afaqs!

Greenply: Will the real witness please stand up?

By , agencyfaqs!, Mumbai | In Advertising | October 17, 2007
Following on from the famous Sikh boy ad released in 2005, Greenply is out with another ad for its plywood range. This time, the setting is a courtroom, and the brand is a 'witness' to all the action over the years

Justice & #BANNER1 & # delayed is justice denied. And Greenply plywood is there to witness it all.

The brand, which shot to fame with its memorable 'Sikh boy reincarnation' ad in 2005, is back with a vengeance. Greenply plywood established its durability proposition with that ad, which showed a Sikh boy chancing upon a place where he suddenly starts talking in Tamil. Clearly recollecting his past life, he confidently makes his way to a house in which he spots a carving on a piece of wood (courtesy Greenply) where he had inscribed his wife's name. As he reunites with a much older version of her, the voiceover concludes, 'Greenply Plywood. Janam janam ka saathi'.

Two years later, executives at Greenply felt the need to resurrect (no pun intended) the brand's communication. Lowe, the agency on the account, has released a TVC that clearly reflects the same client brief: that of long-lasting plywood. Says Brijesh Jacob, ex-creative director at Lowe (who worked on the new film, but is now an ECD at Grey Worldwide), "We had to ensure that we created a worthy successor to the Sikh boy film, considering that there were huge expectations from us!" So the Lowe team went about thinking of the next durability premise.

An olden day courtroom scenario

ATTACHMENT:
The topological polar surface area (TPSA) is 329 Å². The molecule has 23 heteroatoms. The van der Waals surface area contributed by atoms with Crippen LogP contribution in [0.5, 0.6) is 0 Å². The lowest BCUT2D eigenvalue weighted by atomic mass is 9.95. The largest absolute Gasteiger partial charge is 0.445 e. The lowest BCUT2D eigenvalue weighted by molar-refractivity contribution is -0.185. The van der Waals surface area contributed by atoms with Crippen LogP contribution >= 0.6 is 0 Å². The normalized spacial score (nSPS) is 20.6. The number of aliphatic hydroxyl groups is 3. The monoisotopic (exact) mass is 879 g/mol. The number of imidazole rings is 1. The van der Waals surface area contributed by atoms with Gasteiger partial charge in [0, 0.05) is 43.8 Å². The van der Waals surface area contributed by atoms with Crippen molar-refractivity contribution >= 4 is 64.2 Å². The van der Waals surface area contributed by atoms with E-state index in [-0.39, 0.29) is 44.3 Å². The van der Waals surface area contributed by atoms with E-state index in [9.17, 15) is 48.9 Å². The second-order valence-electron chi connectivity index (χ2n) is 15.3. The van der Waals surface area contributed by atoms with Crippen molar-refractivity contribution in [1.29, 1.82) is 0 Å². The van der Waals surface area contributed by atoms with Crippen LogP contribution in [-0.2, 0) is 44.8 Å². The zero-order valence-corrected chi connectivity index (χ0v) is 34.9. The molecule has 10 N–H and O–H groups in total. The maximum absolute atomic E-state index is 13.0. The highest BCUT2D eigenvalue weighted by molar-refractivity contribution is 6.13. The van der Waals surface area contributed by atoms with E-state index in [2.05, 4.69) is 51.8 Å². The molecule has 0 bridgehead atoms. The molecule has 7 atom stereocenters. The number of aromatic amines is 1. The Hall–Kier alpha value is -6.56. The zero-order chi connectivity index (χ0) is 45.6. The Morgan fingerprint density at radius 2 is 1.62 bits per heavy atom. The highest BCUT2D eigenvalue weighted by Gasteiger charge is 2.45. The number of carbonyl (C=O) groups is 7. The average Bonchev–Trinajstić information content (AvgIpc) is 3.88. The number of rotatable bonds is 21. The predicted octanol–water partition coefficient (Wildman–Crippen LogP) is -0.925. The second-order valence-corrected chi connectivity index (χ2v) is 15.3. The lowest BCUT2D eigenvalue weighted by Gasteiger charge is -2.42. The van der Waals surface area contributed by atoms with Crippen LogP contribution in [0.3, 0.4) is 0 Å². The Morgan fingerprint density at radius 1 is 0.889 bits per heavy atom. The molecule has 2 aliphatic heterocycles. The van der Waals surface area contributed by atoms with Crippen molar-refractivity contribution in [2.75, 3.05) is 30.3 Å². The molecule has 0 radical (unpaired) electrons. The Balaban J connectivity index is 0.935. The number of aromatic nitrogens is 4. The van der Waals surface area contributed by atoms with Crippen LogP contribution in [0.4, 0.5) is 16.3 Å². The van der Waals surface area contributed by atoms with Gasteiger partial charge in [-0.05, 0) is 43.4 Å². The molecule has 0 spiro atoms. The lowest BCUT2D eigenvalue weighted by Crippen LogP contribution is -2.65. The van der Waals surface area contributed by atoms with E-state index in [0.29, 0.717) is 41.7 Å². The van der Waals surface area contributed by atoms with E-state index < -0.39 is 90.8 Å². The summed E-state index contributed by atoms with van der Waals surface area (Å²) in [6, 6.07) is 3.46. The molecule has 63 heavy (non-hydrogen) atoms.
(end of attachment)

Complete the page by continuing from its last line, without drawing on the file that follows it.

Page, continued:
Order, order!

PoAs time passes...

...the protagonists turn old

Barely able to remember
what the case was about

Some things live through it all
Jacob and team didn't have to look too far: newspaper reports about delayed trials and justice became the inspiration. To cite a few cases, the Jessica Lall trial reached its end only after eight years, while the Mumbai '93 blasts accused were served a sentence 13 years after the incident. "That's not all; I've heard that a court case over a property issue in Kolkata lasted 168 years," muses Jacob. This, then, transformed into the creative idea: while judges and lawyers turn old, or the accused may die of natural causes in prison, one thing witnesses the whole drama from beginning to end - the plywood desk at which the judge sits.

The film opens on the shot of a courtroom (a black and white shot to portray olden times, with the actors sporting looks from yesteryears). As the prosecutor and defence lawyer battle it out, the accused man looks on in fright. The judge ultimately postpones judgement to another date, with a resounding thud of his gavel on the desk for effect. A progression of time is shown, with the film adopting an Eastman colour style, while the battle continues. Dates keep getting postponed, while the judge issues one impact-filled 'order' after another with his gavel.

Ultimately, the scene progresses to the modern day, in which the lawyers, the judge and the accused have grown old, so much so that the prosecutor even forgets the accused man's name.

As the story of the trial continues, the camera zeroes in on the plywood desk, while the voiceover concludes, 'Greenply Plywood. Chalta Rahe'. The idea was to bring out the timelessness of the product, and how it, in fact, is the real 'witness' to the action all through the years.

In classic Greenply style, Bollywood hasn't been left out. Just as the Sikh boy ad borrowed from Hindi cinema with a reference to the reincarnation theme, this time around, elements such as a typically 'filmy' background track have been added for effect. "The public generally gets its knowledge of courtroom drama from Hindi movies, which is why we used a similar setting to make it more relatable," says Jacob. While the insight for the ad may be a real one, the execution didn't leave any 'drama' stone unturned.

Alex Joseph, vice-president, corporate communications, Greenply Industries, adds that an extensive outdoor campaign in Kolkata (an important market for Greenply) has also been rolled out. "It's literally a Green Revolution we've done there," he quips.

The film has been shot by Shivendra Singh of Dungarpur Films (the Sikh boy film was done by Nirvana).